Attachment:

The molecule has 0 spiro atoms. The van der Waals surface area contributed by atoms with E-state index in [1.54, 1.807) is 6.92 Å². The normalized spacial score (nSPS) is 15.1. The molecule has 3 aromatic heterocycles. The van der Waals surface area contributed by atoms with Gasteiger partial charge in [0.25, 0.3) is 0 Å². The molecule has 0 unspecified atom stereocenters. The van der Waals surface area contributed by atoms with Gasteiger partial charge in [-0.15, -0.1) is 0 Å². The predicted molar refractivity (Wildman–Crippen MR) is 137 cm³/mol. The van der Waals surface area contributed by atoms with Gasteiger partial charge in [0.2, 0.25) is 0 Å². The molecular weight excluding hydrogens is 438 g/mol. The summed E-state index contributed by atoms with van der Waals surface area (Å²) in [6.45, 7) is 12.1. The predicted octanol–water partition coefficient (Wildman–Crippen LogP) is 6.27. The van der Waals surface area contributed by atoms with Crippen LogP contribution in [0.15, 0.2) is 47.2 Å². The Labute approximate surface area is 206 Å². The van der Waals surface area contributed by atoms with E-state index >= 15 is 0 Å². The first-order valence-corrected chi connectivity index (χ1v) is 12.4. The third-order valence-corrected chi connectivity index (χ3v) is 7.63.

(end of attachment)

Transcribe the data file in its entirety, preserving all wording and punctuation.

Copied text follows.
The molecule has 0 spiro atoms. The van der Waals surface area contributed by atoms with E-state index in [1.54, 1.807) is 6.92 Å². The normalized spacial score (nSPS) is 15.1. The molecule has 3 aromatic heterocycles. The van der Waals surface area contributed by atoms with Gasteiger partial charge in [0.25, 0.3) is 0 Å². The molecule has 0 unspecified atom stereocenters. The van der Waals surface area contributed by atoms with Gasteiger partial charge in [-0.15, -0.1) is 0 Å². The predicted molar refractivity (Wildman–Crippen MR) is 137 cm³/mol. The van der Waals surface area contributed by atoms with Gasteiger partial charge in [0.2, 0.25) is 0 Å². The molecular weight excluding hydrogens is 438 g/mol. The summed E-state index contributed by atoms with van der Waals surface area (Å²) in [6.45, 7) is 12.1. The predicted octanol–water partition coefficient (Wildman–Crippen LogP) is 6.27. The van der Waals surface area contributed by atoms with Crippen LogP contribution in [0.15, 0.2) is 47.2 Å². The Labute approximate surface area is 206 Å². The van der Waals surface area contributed by atoms with E-state index >= 15 is 0 Å². The first-order valence-corrected chi connectivity index (χ1v) is 12.4. The third-order valence-corrected chi connectivity index (χ3v) is 7.63.